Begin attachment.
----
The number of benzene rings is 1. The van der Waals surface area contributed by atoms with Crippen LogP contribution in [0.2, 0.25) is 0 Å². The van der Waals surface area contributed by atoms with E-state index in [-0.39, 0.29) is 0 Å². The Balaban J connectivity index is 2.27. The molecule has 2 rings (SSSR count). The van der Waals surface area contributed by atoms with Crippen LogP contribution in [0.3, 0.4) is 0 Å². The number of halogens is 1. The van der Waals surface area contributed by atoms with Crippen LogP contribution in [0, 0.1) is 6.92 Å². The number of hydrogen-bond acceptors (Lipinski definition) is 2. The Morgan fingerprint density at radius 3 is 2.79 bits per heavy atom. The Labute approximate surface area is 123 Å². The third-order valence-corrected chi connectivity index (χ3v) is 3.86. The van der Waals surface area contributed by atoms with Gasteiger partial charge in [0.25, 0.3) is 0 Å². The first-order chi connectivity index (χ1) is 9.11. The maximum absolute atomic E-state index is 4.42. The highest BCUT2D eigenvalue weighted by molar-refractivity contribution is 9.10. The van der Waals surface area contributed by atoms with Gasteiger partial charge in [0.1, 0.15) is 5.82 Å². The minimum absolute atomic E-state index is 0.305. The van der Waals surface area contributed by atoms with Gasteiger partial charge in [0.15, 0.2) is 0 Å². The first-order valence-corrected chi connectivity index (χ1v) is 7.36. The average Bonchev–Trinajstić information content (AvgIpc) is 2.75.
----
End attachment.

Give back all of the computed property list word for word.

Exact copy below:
The number of benzene rings is 1. The van der Waals surface area contributed by atoms with Crippen LogP contribution in [0.2, 0.25) is 0 Å². The van der Waals surface area contributed by atoms with E-state index in [-0.39, 0.29) is 0 Å². The Balaban J connectivity index is 2.27. The molecule has 2 rings (SSSR count). The van der Waals surface area contributed by atoms with Crippen LogP contribution in [0.3, 0.4) is 0 Å². The number of halogens is 1. The van der Waals surface area contributed by atoms with Crippen LogP contribution in [0, 0.1) is 6.92 Å². The number of hydrogen-bond acceptors (Lipinski definition) is 2. The Morgan fingerprint density at radius 3 is 2.79 bits per heavy atom. The Labute approximate surface area is 123 Å². The third-order valence-corrected chi connectivity index (χ3v) is 3.86. The van der Waals surface area contributed by atoms with Gasteiger partial charge in [0.25, 0.3) is 0 Å². The first-order chi connectivity index (χ1) is 9.11. The maximum absolute atomic E-state index is 4.42. The highest BCUT2D eigenvalue weighted by molar-refractivity contribution is 9.10. The van der Waals surface area contributed by atoms with Gasteiger partial charge in [0.1, 0.15) is 5.82 Å². The minimum absolute atomic E-state index is 0.305. The van der Waals surface area contributed by atoms with Gasteiger partial charge in [0.15, 0.2) is 0 Å². The first-order valence-corrected chi connectivity index (χ1v) is 7.36. The average Bonchev–Trinajstić information content (AvgIpc) is 2.75.